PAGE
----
Use this URL to cite or link to this record in EThOS: http://ethos.bl.uk/OrderDetails.do?uin=uk.bl.ethos.649099
Title: Morphometric analysis of the mammalian optic nerve
Author: Dangata, Yohanna Yanshiyi
Awarding Body: University of Edinburgh
Current Institution: University of Edinburgh
Date of Award: 1997
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Abstract:
Studies were carried out on the optic nerve of a variety of inbred strains and their F1 hybrids. The postnatal development of a variety of different age groups was also analysed to provide baseline data as part of a study to determine the teratogenic effect of prenatal exposure to alcohol on the postnatal development of the optic nerve in this species. Furthermore, the optic nerve from adult Small eye (Sey) mice was analysed to determine the effects of the Sey gene mutation on the optic nerve of the mouse. Parameters analysed were mean cross-sectional area (csa), mean myelinated nerve fibre count, mean myelinated nerve fibre density and myelinated nerve fibre spectrum. Intra-strain and inter-strain comparisons of these parameters were carried out. Developmental events such as the onset and progression of myelinogenesis were also examined. The findings indicated that there was neither a significant difference in any of the parameters studied between the left and the right optic nerves nor evidence of sexual dimorphism within any of the strains studied, although, a significant degree of inter-strain variation was noted. As has previously been reported, the mouse is similar to other rodents and most primates in that the nerve fibres in the adult optic nerve are all myelinated. These fibres are unimodally distributed (i.e. having only one peak) along the nerve fibre diameter spectrum, which is also positively skewed (i.e. skewing is to the right in favour of the large diameter fibres). However, in the mouse, the mean myelinated nerve fibre count is lower than that reported in all primates so far studied, and the spectrum of distribution of the nerve fibres is narrower. During postnatal development, the optic nerve in the mouse grows rapidly during the early part of the juvenile period (first three postnatal weeks).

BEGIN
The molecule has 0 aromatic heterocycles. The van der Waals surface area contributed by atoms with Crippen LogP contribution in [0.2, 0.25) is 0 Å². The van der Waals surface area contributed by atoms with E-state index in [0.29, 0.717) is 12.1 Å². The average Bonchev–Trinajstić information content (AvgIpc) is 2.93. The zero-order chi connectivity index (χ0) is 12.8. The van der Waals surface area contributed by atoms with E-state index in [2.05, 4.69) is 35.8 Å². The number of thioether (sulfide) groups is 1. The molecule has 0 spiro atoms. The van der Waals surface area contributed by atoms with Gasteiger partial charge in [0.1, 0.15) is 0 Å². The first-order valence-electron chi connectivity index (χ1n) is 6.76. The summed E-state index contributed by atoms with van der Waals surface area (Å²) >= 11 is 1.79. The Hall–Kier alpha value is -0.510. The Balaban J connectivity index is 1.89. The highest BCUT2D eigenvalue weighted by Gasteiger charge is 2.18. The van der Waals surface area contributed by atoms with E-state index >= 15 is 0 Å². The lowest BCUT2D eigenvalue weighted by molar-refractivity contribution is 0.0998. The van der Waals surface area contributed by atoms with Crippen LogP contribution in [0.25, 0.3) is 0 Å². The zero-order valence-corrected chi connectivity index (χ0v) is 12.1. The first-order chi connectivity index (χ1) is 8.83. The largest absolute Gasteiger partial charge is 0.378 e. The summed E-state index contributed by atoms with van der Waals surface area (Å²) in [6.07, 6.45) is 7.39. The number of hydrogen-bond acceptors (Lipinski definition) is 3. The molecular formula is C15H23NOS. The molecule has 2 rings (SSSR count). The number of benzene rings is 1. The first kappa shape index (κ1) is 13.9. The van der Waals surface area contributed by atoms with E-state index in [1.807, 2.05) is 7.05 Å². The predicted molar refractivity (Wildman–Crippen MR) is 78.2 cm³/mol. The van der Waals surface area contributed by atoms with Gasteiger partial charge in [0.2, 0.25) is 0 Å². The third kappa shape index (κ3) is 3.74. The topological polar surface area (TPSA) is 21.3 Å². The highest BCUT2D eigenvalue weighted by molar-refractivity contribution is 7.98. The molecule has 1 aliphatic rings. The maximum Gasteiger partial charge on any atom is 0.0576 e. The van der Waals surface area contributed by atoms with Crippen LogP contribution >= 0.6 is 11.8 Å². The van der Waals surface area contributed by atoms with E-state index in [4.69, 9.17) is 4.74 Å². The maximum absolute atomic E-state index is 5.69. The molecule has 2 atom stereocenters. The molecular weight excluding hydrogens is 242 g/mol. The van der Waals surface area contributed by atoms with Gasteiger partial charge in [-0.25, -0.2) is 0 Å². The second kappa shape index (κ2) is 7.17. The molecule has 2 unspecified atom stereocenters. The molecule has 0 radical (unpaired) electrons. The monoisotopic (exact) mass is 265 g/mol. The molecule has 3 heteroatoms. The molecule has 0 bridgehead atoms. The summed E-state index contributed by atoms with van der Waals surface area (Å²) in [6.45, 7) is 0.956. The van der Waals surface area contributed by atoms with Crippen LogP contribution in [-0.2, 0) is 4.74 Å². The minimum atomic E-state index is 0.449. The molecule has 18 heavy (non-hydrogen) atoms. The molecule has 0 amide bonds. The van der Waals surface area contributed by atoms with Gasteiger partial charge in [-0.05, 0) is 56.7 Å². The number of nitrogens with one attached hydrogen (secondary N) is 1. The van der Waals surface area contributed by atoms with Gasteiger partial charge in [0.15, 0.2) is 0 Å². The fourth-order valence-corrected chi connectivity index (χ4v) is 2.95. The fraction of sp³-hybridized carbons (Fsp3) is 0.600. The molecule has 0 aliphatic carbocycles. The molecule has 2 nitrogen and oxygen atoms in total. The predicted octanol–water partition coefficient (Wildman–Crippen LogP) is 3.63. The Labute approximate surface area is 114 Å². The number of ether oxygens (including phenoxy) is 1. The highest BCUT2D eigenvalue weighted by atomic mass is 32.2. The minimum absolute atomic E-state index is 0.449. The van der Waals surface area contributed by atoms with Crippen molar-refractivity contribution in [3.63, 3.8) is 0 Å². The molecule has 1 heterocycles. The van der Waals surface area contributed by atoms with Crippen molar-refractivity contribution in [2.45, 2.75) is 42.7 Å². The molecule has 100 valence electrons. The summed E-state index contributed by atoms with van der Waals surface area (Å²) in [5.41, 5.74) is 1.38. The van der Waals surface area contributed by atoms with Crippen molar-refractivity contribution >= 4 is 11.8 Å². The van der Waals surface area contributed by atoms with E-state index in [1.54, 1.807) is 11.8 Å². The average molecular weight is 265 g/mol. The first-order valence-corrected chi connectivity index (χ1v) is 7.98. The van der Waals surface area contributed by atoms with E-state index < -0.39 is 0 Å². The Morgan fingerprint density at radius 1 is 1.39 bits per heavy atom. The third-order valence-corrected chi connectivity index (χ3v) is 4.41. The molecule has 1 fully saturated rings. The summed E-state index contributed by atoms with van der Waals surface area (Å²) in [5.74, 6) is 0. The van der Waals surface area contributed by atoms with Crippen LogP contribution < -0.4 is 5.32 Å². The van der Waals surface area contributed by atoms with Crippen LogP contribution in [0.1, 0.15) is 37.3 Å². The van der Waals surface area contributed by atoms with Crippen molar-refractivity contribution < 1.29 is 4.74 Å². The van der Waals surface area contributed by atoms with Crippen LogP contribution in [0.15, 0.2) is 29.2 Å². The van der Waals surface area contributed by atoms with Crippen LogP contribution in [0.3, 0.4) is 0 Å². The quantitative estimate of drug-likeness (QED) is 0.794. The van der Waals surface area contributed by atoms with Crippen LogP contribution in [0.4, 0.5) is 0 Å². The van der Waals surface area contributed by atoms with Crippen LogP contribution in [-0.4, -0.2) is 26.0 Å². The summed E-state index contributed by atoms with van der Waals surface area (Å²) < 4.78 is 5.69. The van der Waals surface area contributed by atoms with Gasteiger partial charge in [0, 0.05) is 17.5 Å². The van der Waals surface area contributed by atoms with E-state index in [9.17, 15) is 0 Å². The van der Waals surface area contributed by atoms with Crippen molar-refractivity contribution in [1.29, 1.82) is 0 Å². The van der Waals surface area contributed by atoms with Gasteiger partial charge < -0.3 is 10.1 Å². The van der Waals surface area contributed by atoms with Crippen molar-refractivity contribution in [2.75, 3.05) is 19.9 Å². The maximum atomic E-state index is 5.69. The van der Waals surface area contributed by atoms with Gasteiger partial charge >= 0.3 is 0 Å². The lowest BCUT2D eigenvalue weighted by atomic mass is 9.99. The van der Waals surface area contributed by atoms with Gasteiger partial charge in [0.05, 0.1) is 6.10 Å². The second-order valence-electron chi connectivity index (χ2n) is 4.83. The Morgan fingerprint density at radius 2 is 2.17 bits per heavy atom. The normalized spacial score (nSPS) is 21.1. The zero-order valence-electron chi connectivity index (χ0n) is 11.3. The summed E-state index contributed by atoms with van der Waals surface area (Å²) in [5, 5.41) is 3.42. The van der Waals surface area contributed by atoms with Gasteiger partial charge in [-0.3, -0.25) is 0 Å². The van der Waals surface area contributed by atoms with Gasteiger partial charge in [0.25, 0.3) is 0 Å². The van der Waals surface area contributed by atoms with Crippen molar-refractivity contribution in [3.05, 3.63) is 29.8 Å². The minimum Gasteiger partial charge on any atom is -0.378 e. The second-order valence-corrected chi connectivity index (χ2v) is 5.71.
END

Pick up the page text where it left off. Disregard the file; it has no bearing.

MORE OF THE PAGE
Supervisor: Not available Sponsor: Not available
Qualification Name: Thesis (Ph.D.) Qualification Level: Doctoral
EThOS ID: uk.bl.ethos.649099  DOI: Not available
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